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Where are your hands?

Thread Status: Hello , There was no answer in this thread for more than 60 days.
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1 Tadpole

I'd rather play than work
Jul 27, 2002
I just viewed a couple pictures of Fred Buyle ascending without hands extended. Being new to freediving I'm curious to know where YOUR hands are during ascent, or descent for that matter, and why?

I was taught hands together, extended over head going down and up. I sure this is for hyrodynamic efficiency. But doesn't it require a certain amount of muscle action to hold this position, thus creating tension and burning O2? And, is it really that more streamlined? Does it "hide" the bluntness of the head and shoulders, while creating turbulent water flow over the rest of the body?

Having never been a serious swimmer I have yet to feel "relaxed" in the hands-over posture.

I look forward to hearing what others have to say about this.
Great post, I am a very new freediver and I tried to extended my arms out in front of me while ascending. It feels like I run out of air immediatly.
I would like to hear some other peoples opinions, along with reasons and facts about it.
If this is the best way to descend/ascend, what is the best way to train myself for this?
Back to physics class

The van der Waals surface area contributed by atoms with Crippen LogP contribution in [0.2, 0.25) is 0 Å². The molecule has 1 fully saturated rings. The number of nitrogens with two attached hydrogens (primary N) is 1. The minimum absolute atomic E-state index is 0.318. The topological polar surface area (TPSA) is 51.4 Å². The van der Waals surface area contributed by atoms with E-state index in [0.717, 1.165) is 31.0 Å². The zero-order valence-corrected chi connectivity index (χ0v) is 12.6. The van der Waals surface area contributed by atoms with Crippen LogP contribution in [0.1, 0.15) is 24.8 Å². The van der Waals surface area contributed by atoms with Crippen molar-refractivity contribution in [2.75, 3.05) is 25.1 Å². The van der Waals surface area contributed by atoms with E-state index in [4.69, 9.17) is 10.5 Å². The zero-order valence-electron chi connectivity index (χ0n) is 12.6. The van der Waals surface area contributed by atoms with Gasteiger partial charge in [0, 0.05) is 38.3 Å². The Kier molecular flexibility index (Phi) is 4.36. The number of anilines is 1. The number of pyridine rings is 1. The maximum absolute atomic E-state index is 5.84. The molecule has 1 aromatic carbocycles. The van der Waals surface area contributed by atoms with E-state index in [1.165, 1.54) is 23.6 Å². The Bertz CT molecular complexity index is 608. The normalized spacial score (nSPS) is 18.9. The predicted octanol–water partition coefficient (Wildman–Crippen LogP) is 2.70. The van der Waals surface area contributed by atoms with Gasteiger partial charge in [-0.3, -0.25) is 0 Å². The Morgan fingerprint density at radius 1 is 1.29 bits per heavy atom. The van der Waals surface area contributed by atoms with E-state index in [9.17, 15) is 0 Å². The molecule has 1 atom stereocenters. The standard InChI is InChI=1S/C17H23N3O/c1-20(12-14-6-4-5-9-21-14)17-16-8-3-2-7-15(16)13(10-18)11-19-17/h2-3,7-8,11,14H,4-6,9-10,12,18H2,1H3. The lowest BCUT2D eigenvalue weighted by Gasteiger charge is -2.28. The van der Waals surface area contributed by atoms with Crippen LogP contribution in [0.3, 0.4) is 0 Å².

The most efficient form is the one that looks like a raindrop and not the long and slim form, so extended arms are hydrodynamically less effective than arms behind.

As for my own humble appearence, I prefer having the arms extended on descent (the left arm at my nose for equalisation) and having them behind for ascent and -surprise- dynamics (flutter kick). I do this mainly because it takes kind of an effort to keep the arms in front of oneself, especially in a wetsuit.

I think its up to everyone to decide which is more comfortable than worrying about hydrodynamics. There is no use in a perfectly streamlined position if one feels uncomfortable and therefore is unconcentrated.

Dive often, joe
There are mixed opinions regarding the proper way to ascend - I personally feel better ascending with my hands over my head. The key is to not be looking up while ascending - keep looking straight ahead - this has to do with additional pressure being put on the corotid (sp?) arteries in the neck which causes the urge to breathe to come on quicker that it would normally.

I think the reason why some divers prefer to ascend with their arms at their sides is that they feel less likely to look up since their arms aren't extended over their heads. This can easily be corrected by maintaining mental focus on good technique.

I personally feel that ascending with arms over the head allows for a safer ascent as well - specifically when reaching the surface - if there are any overhead obstructions (ie; a boat, etc) the arms are going to protect your head from hitting the obstruction on the surface.